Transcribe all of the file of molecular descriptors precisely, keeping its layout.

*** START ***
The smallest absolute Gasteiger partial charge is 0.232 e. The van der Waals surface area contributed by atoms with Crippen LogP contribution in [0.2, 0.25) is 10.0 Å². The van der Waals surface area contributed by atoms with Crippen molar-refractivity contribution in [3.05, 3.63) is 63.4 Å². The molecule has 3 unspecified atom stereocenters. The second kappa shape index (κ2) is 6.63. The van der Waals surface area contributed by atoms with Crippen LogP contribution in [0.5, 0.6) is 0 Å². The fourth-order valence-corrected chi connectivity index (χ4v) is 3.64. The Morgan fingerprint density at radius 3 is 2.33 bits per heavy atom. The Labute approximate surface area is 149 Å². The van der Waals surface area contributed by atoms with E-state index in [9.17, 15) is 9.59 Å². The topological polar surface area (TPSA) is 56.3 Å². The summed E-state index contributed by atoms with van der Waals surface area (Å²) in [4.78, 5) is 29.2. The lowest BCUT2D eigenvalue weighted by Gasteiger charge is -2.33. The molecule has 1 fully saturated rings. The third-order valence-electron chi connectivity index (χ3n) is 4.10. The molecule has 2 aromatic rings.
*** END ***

The smallest absolute Gasteiger partial charge is 0.232 e. The van der Waals surface area contributed by atoms with Crippen LogP contribution in [0.2, 0.25) is 10.0 Å². The van der Waals surface area contributed by atoms with Crippen molar-refractivity contribution in [3.05, 3.63) is 63.4 Å². The molecule has 3 unspecified atom stereocenters. The second kappa shape index (κ2) is 6.63. The van der Waals surface area contributed by atoms with Crippen LogP contribution in [0.5, 0.6) is 0 Å². The fourth-order valence-corrected chi connectivity index (χ4v) is 3.64. The Morgan fingerprint density at radius 3 is 2.33 bits per heavy atom. The Labute approximate surface area is 149 Å². The van der Waals surface area contributed by atoms with E-state index in [9.17, 15) is 9.59 Å². The topological polar surface area (TPSA) is 56.3 Å². The summed E-state index contributed by atoms with van der Waals surface area (Å²) in [4.78, 5) is 29.2. The lowest BCUT2D eigenvalue weighted by Gasteiger charge is -2.33. The molecule has 1 fully saturated rings. The third-order valence-electron chi connectivity index (χ3n) is 4.10. The molecule has 2 aromatic rings.